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patois

[pat-wah, pah-twah; French pa-twa]
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noun, plural pat·ois [pat-wahz, pah-twahz; French pa-twa] /ˈpæt wɑz, ˈpɑ twɑz; French paˈtwa/.
  1. a regional form of a language, especially of French, differing from the standard, literary form of the language.
  2. a rural or provincial form of speech.
  3. jargon; cant; argot.
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Origin of patois

1635–45; < French: literally clumsy speech; akin to Old French patoier to handle clumsily, derivative of pate paw
Dictionary.com Unabridged Based on the Random House Unabridged Dictionary, © Random House, Inc. 2018

Examples from the Web for patois

Historical Examples

  • Never a moment did that sublime spirit speak in their patois.

    Essays, First Series

    Ralph Waldo Emerson

  • Walter Scott,” said he, “has run to death the method of patois dialogue.

    Lavengro

    George Borrow

  • He only spoke in the patois, which Frank understood very well.

    The Silver Lining

    John Roussel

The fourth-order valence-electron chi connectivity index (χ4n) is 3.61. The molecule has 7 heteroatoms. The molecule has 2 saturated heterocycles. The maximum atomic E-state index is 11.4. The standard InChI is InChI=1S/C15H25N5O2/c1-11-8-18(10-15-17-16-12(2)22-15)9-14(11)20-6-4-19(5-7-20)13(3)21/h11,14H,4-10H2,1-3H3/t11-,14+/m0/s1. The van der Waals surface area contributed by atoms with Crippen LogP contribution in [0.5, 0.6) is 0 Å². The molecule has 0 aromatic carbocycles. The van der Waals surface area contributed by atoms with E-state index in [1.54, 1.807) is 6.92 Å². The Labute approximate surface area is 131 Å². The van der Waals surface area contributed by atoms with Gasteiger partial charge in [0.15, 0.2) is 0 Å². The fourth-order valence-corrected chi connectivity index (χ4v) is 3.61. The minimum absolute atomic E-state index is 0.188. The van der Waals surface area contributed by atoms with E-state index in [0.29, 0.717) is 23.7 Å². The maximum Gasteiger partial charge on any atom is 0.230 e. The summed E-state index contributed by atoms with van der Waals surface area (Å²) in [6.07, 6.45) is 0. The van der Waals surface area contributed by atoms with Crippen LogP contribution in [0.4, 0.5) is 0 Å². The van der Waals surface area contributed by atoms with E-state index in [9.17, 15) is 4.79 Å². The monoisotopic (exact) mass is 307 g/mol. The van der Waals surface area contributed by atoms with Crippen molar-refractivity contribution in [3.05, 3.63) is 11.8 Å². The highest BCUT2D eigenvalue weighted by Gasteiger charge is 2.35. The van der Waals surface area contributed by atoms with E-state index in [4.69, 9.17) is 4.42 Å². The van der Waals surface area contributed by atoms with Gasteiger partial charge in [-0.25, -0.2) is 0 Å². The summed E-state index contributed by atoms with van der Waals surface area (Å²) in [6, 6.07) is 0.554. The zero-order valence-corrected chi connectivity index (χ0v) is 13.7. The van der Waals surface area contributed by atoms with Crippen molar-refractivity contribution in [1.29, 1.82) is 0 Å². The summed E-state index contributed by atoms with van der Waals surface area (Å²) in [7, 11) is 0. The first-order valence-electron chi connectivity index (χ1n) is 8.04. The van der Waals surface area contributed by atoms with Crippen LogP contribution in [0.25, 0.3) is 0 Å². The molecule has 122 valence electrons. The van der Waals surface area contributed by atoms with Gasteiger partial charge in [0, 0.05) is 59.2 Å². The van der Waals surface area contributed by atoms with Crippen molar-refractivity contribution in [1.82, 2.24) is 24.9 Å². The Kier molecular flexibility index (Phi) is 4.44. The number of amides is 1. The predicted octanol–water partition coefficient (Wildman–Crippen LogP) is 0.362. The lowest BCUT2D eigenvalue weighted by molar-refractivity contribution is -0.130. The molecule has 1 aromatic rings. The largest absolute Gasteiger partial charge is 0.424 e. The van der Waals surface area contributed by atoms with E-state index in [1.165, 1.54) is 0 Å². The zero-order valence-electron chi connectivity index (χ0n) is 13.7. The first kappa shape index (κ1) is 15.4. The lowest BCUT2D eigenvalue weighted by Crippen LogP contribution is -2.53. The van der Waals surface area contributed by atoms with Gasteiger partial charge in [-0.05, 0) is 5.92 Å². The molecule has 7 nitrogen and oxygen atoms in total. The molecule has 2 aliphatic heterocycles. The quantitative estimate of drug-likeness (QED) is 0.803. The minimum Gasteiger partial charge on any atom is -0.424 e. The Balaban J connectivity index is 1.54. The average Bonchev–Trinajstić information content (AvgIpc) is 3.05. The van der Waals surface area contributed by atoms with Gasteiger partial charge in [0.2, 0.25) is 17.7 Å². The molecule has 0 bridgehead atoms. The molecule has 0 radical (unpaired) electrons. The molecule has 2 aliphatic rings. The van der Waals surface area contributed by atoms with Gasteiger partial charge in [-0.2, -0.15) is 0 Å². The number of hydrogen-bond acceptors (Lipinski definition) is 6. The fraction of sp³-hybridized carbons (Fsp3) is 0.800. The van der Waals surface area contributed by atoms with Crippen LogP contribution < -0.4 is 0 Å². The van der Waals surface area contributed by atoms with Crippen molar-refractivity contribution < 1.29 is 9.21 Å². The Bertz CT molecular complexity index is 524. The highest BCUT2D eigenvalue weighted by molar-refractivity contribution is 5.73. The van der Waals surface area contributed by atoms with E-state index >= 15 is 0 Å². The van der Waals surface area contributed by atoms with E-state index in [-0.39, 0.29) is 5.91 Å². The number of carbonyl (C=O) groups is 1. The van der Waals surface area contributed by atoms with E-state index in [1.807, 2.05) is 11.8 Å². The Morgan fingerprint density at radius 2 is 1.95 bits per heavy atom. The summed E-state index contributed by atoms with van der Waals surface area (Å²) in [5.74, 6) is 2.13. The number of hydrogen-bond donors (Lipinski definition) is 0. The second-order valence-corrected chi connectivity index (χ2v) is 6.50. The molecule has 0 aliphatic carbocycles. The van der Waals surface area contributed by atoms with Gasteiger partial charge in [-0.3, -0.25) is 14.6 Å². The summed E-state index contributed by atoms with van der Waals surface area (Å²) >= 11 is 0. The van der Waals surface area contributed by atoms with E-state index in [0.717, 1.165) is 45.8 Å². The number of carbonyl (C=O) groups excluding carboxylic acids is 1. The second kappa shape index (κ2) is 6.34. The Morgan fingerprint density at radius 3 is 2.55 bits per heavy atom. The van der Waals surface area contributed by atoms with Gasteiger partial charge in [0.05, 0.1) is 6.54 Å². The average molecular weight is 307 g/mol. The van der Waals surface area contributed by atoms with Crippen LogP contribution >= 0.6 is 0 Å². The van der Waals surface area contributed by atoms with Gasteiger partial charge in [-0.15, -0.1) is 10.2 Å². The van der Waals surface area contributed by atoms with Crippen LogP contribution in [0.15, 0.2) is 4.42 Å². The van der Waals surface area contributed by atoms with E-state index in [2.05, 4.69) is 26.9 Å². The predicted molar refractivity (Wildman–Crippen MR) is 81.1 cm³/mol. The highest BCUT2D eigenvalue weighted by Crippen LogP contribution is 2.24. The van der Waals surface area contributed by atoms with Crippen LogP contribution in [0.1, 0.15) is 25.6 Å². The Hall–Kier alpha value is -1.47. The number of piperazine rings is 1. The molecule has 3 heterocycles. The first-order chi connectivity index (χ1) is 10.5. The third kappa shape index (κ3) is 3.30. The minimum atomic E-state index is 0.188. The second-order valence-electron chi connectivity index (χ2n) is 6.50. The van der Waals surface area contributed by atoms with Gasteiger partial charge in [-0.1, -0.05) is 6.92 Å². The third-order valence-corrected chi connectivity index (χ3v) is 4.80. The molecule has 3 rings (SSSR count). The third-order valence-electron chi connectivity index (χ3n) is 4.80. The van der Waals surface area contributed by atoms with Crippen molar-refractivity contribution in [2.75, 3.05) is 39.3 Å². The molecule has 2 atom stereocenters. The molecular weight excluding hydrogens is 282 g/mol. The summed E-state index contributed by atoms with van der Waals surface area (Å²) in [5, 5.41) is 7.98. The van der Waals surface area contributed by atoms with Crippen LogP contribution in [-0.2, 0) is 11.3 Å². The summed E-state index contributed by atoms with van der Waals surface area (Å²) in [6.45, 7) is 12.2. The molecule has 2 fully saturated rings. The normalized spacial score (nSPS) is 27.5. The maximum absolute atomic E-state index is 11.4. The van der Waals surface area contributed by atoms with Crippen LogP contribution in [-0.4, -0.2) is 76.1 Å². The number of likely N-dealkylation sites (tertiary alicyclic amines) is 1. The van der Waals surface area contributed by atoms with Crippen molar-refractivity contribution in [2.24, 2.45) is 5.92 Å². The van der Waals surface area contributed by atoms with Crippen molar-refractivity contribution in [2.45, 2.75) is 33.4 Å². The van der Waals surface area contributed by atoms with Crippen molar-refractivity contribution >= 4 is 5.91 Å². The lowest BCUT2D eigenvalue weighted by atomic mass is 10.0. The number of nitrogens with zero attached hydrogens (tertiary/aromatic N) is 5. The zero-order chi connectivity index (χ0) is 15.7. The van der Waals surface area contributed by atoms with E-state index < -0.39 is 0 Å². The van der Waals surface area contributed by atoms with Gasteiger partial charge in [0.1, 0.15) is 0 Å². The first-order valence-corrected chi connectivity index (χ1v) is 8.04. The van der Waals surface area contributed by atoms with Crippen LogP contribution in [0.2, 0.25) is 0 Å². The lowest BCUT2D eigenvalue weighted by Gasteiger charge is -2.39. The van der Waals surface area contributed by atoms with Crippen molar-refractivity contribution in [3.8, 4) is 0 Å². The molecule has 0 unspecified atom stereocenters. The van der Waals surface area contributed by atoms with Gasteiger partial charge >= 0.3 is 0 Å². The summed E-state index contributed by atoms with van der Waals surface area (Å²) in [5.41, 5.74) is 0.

• There is no mistaking it; it is peculiar to Pont du Sable, and note, too, her patois!

    A Village of Vagabonds

    F. Berkeley Smith

  • Among Anglo-American hunters, it is called the panther—in their patois, “painter.”


British Dictionary definitions for patois

patois

noun plural patois (ˈpætwɑːz, French patwa)
  1. an unwritten regional dialect of a language, esp of French, usually considered substandard
  2. the jargon of particular group
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Word Origin

C17: from Old French: rustic speech, perhaps from patoier to handle awkwardly, from patte paw
Collins English Dictionary - Complete & Unabridged 2012 Digital Edition © William Collins Sons & Co. Ltd. 1979, 1986 © HarperCollins Publishers 1998, 2000, 2003, 2005, 2006, 2007, 2009, 2012

Word Origin and History for patois

n.

"a provincial dialect," 1640s, from French patois "native or local speech" (13c.), of uncertain origin, probably from Old French patoier "handle clumsily, to paw," from pate "a paw," from Vulgar Latin *patta (see patten), from notion of clumsy manner of speaking. Cf. French pataud "properly, a young dog with big paws, then an awkwardly built fellow" [Brachet]. Especially in reference to Jamaican English from 1934.

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Online Etymology Dictionary, © 2010 Douglas Harper